body = Assignment( Variable("a"), BinaryExpression(Variable("i"),"+",Value(2)) )
        loop = ForLoop( initial=init, test=test, body=body, post=post )
        state = State()
        state = M_ForLoop( loop, state )
        print( state )

    The output should be
    i: 5
    a: 6
  2. Consider the following statement:
    a = b;

    The statement is valid in Java, C, and Python (even with the semi-colon), assuming proper prior declarations or assignments. Assume the types are such that the compiler does not give an error.

    For each language, explain what occurs, or might need to occur to execute this statement. Are there any differences?

  3. Why do you think most programming languages use sequential semantics?
  4. What are some applications for concurrent semantics?
  5. What is the difference between
    print x


    return x 

    in terms of their semantics? What about in terms of the movement of data?

HW 3: A chance to think more about C

Due Thursday March 7 2019

  1. For global variables in C: (1) how can they be accessed in other compilation units? (2) how can a global variable be hidden from other compilation units? (3) why would you want to hide global variables?
  2. For C, give three examples of r-values that cannot be l-values. Give three more examples of l-values. Are there l-values that cannot be r-values? Explain your answer.
  3. What is the definition of true and false in C with respect to the condition for an if-statement? Compare to Java. What are the benefits and drawbacks?
  4. Why do you think there is an IEEE standard for float types but not for integer types?
  5. Write two syntatically identical functions in C and Java that have different semantic meanings. Demonstrate the differences by printing out something and explain the semantic differences.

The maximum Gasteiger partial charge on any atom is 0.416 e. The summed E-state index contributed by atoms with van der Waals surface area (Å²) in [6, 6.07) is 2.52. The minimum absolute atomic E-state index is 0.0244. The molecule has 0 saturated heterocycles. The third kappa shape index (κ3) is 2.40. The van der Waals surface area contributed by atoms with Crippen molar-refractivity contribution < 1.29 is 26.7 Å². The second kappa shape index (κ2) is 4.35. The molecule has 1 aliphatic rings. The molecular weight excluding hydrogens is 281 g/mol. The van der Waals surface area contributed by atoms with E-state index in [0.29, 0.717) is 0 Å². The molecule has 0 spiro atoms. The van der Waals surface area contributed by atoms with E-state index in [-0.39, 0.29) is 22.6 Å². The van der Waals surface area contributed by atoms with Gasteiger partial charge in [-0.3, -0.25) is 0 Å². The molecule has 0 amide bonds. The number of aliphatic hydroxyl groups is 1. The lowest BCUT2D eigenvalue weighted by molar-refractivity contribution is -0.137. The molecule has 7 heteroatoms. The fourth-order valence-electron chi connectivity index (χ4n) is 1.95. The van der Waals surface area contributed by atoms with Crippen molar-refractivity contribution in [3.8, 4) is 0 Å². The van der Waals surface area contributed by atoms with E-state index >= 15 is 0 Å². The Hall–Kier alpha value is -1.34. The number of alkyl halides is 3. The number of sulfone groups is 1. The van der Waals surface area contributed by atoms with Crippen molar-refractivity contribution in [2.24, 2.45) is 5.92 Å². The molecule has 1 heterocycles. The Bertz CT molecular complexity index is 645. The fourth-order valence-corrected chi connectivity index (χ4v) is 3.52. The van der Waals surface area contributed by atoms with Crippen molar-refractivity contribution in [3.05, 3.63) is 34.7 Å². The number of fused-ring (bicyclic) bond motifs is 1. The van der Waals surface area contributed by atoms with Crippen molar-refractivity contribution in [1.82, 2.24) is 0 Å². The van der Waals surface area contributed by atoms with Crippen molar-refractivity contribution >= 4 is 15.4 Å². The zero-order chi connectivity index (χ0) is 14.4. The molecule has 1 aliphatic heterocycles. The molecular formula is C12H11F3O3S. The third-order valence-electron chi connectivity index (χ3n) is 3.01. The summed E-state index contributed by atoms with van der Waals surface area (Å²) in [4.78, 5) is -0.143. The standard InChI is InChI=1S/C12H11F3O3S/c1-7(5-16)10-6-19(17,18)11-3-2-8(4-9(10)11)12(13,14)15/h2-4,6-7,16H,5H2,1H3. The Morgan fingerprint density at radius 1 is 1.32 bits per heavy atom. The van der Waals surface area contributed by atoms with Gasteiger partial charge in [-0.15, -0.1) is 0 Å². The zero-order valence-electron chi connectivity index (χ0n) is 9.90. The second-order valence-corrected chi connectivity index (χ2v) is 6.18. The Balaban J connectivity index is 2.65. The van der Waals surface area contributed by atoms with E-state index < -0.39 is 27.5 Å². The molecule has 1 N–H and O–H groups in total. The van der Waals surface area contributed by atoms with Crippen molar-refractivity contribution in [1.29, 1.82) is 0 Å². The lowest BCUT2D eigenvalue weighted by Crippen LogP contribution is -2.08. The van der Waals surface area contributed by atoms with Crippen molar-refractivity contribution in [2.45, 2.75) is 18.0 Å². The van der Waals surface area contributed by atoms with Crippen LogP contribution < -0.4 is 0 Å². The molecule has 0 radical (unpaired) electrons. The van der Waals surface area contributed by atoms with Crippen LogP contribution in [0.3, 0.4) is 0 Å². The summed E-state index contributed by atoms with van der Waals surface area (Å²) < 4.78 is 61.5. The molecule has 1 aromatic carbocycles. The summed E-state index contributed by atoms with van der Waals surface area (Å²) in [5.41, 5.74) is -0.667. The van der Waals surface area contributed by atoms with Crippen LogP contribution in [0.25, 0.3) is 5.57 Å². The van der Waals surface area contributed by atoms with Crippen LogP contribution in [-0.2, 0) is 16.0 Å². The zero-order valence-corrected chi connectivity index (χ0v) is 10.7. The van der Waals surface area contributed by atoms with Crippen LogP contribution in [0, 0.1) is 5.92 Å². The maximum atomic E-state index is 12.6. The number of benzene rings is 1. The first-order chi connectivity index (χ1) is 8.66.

HW 2: More with Grammars and Regular Expressions

Due Tuesday February 26 2019

  1. Write an EBNF grammar to describe the roman numerals from 0 to 100. Solve the same problem using regular expressions and test it on this file using either flex or egrep. Here is a chart.
  2. Using the Clite syntax, generate both the concrete parse trees and abstract parse trees for the following statements.

    • a = b * ( 5 + c );
    • if( a == 0 || b > 0 )
        b = 0;
        b = a;

HW 1: Grammars and Regular Expressions

Due Tuesday February 19 2019

  1. Define an EBNF grammar with the alphabet {a, b} that defines strings that start with an a, have one or more b symbols and end with an a.
  2. Define a regular expression for the prior grammar. Note that you can test regular expressions using the terminal command egrep. You can use the following ABA test file. There are three lines that match the proper specification.
  3. Demonstrate that addition in C is not associative (in the mathematical sense). The following two statements should print significantly different results. You need to figure out appropriate types and values for a, b, and c. Can you do the same with multiplication?
    printf( "%f\n", (a + b) + c );
    printf( "%f\n", a + (b + c) );

HW 0: Hello World with Numbers

Due Tuesday 12 February 2019

Pick a language you do not know and write a program in that language that computes the average of three numbers and prints out the result. Run your code and make sure it works.

Send the professor an email with your code (not as an attachment) and your short answers to the above questions. Please include the phrase "CS333 HW0" in the subject of the email.

Word to the wise: Stephanie uses filters to direct HW emails into the proper folders. At the end of the semester, when she records who completed HW's, she looks in those folders. If an email isn't there because the filter didn't catch it, then you likely won't get credit for that HW.